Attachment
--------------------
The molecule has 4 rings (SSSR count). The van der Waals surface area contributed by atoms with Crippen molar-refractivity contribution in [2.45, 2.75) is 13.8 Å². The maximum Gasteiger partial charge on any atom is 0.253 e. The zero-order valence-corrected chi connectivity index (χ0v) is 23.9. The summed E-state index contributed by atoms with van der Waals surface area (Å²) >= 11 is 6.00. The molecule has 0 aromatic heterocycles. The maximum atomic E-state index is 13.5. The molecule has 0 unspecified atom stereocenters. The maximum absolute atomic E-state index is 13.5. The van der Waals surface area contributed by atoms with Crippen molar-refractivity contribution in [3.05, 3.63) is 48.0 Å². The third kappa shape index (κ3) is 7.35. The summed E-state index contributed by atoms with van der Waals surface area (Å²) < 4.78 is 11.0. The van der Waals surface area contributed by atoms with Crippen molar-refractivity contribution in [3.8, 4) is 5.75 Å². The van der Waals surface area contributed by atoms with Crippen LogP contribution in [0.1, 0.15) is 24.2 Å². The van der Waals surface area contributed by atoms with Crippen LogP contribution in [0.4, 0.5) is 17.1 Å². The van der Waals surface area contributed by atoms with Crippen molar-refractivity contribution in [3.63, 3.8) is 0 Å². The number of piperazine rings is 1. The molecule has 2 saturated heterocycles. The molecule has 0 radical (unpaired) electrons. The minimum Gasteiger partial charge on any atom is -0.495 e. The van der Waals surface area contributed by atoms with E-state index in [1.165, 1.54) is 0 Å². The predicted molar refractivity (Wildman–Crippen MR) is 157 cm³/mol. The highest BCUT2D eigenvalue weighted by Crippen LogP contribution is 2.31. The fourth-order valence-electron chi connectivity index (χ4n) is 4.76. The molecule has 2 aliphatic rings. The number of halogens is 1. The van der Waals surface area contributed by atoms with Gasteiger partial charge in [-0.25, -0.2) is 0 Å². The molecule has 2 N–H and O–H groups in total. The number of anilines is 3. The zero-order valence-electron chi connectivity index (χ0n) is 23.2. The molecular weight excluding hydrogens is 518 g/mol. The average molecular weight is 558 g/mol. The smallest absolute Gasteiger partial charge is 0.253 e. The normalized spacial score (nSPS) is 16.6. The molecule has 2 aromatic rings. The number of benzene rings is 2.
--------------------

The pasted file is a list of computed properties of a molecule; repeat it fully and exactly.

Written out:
The molecule has 4 rings (SSSR count). The van der Waals surface area contributed by atoms with Crippen molar-refractivity contribution in [2.45, 2.75) is 13.8 Å². The maximum Gasteiger partial charge on any atom is 0.253 e. The zero-order valence-corrected chi connectivity index (χ0v) is 23.9. The summed E-state index contributed by atoms with van der Waals surface area (Å²) >= 11 is 6.00. The molecule has 0 aromatic heterocycles. The maximum atomic E-state index is 13.5. The molecule has 0 unspecified atom stereocenters. The maximum absolute atomic E-state index is 13.5. The van der Waals surface area contributed by atoms with Crippen molar-refractivity contribution in [3.05, 3.63) is 48.0 Å². The third kappa shape index (κ3) is 7.35. The summed E-state index contributed by atoms with van der Waals surface area (Å²) < 4.78 is 11.0. The van der Waals surface area contributed by atoms with Crippen molar-refractivity contribution in [3.8, 4) is 5.75 Å². The van der Waals surface area contributed by atoms with Crippen LogP contribution in [0.1, 0.15) is 24.2 Å². The van der Waals surface area contributed by atoms with Crippen LogP contribution in [0.4, 0.5) is 17.1 Å². The van der Waals surface area contributed by atoms with Crippen molar-refractivity contribution in [3.63, 3.8) is 0 Å². The number of piperazine rings is 1. The molecule has 2 saturated heterocycles. The molecule has 0 radical (unpaired) electrons. The minimum Gasteiger partial charge on any atom is -0.495 e. The van der Waals surface area contributed by atoms with E-state index in [1.165, 1.54) is 0 Å². The predicted molar refractivity (Wildman–Crippen MR) is 157 cm³/mol. The highest BCUT2D eigenvalue weighted by Crippen LogP contribution is 2.31. The fourth-order valence-electron chi connectivity index (χ4n) is 4.76. The molecule has 2 aliphatic rings. The number of halogens is 1. The van der Waals surface area contributed by atoms with Gasteiger partial charge in [-0.25, -0.2) is 0 Å². The molecule has 2 N–H and O–H groups in total. The number of anilines is 3. The zero-order valence-electron chi connectivity index (χ0n) is 23.2. The molecular weight excluding hydrogens is 518 g/mol. The average molecular weight is 558 g/mol. The smallest absolute Gasteiger partial charge is 0.253 e. The normalized spacial score (nSPS) is 16.6. The molecule has 2 aromatic rings. The number of benzene rings is 2.